2) START WITH YOUR TEAM.

While it might be natural to first think about the impact of this challenge on our congregation, we should initially care for our staff and team. Our staff all have families to lead, the practicalities of life to navigate, and personal concerns weighing on their mind. Take the time to meet with them personally, answer questions they may have about their roles, and offer to include them in the network of support if they need. While this is primarily an expression of our duty of care to those who faithfully minister alongside us, it also ensures that we have a strong team ready to care for our greater congregation.

3) LEAD BY DIALOGUE.

One of the most frightening thoughts during a difficult time is the belief that we are alone. It is the dreaded fear that in our time of need – social, practical, emotional, financial – we will find no one willing to come to our side.

We fear we will be alone.

We fear we will be vulnerable.

And we fear we will have to face the fight by ourselves.

As church leaders, let's be proactive in opening this dialogue to let our people know that they are not alone, that help is available without shame or embarrassment, and that our church community will not allow anyone to be left behind during this challenging season.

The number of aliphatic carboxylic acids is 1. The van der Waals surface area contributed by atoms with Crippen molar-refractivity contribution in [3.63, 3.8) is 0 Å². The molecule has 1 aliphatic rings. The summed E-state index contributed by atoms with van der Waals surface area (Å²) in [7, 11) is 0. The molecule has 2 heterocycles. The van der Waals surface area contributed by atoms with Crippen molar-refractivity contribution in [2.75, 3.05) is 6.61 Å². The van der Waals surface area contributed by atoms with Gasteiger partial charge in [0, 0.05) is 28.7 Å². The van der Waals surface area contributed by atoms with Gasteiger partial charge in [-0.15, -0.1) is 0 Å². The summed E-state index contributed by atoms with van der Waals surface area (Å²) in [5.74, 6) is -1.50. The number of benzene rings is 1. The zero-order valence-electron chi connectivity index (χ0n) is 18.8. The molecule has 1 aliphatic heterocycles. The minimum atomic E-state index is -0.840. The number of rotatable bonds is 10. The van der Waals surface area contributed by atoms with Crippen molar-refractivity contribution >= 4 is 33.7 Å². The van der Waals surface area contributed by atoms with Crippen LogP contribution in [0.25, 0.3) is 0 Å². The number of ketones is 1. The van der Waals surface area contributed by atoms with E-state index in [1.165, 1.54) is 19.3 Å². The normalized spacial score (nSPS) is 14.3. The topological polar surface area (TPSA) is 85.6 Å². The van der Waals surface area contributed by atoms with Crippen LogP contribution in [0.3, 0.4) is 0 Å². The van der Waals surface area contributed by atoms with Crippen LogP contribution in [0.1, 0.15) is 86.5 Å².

4) CHECK IN WITH ALL, FOCUS ON FEW.

Take the time to check in with your whole church community to build a picture of where individuals are positioned, and where the community sits as a whole. A ‘State of our Church’ survey will gather powerful data to help you plan.

For people in certain demographics, a more personalized, focused approach is helpful. Check in on a weekly basis (if the individual allows) with senior citizens, healthcare workers, families with children (especially solo-parent families), and workers in economically-vulnerable fields (ie service, hospitality, travel).

5) PLAN TO PREVENT, NOT JUST TO CURE.